Tuesday, 14 November 2017

Coveney, Cambridgeshire

St Peter ad Vincula, locked, keyholders listed but I failed to find the one I went looking for and decided that it didn't look interesting enough to put more effort in. This, it transpires, was a mistake because although the exterior is rather dull the interior is reputed to be full of interest.

ST PETER-AD-VINCULA. A small C13 church of nave and chancel; see the lancet windows preserved in both parts and the remains of the shafted Piscina. Then a little later a W tower was added; for the nave has a W doorway (double-chamfered without capitals - cf. the S doorway) and a lancet which now faces into the tower. The tower has a N-S passage, lancet windows above, diagonal buttresses, battlements, and a pyramid roof. The early C14 builders lengthened the chancel, gave it a new (reticulated) E window, a new Piscina, and a large Dec N side window which cuts into the former Piscina. Also early C14 the S porch and N doorway - see the little breaches in the triple-chamfered arch. - REREDOS. German, c. 1500. Centre the Crucifixion, l. Flagellation and Mount of Olives, r. Christ before Pilate and Christ carrying the Cross. - PULP IT. Danish, of 1706, with painted figures of Christ and the Evangelists, rustic. - BENCH-ENDS. Mid C16, with poppy-heads and the typical heads in proļ¬le, Instruments of Christ’s Passion, keys, the arms of Scrope, an eagle, a triskele etc. - CHANDELIER. Brass, probably Dutch C18: - PLATE. Cup of 1570.

St Peter ad Vincula (3)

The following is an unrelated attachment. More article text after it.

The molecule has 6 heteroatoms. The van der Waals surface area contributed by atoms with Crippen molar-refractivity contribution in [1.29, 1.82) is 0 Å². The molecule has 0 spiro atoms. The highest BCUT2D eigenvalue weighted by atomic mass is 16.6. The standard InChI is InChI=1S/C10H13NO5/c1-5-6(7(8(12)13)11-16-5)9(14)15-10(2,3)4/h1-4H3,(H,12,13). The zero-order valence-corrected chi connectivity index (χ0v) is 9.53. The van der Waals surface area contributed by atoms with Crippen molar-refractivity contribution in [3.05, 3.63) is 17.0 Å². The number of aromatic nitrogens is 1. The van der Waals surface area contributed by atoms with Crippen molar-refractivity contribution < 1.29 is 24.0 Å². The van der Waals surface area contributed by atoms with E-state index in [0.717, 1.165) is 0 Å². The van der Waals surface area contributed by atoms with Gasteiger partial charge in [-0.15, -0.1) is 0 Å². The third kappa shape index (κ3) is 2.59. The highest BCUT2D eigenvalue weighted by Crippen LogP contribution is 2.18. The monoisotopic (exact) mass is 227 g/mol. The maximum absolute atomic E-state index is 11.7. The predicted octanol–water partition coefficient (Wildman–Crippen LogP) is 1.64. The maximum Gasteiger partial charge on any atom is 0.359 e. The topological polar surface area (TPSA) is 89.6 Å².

COVENEY. Most of its houses line up on one side of the road for a view of Ely Cathedral majestically dark against the sky. Coveney’s little old church shares with the chapel in the Tower of London the rare distinction of being dedicated to St Peter in Chains, as we see him portrayed in oak in the peace memorial lychgate. The 15th century gave a new top to the unusual tower, which stands on three 13th century arches, two forming a passage we can walk through, the third opening into the aisleless church; or we may enter by a medieval door which a porch with a new brick arch has been sheltering for 600 years. From the oddest jumble of windows of all shapes and at all levels the light falls on woodwork of various countries and ages. There is a pulpit with painted panels made in Denmark in 1706, a big reredos of 15th century German work with curious painted carvings of the Passion, and a coloured figure from Oberammergau on top of the green chancel screen of our own day, the work of English craftsmen whose forerunners made the benches 500 years ago with fantastic poppyheads showing men and animals and birds and one a flying lizard. There is a plain font 600 years old, and two double piscinas, one cut in a window.

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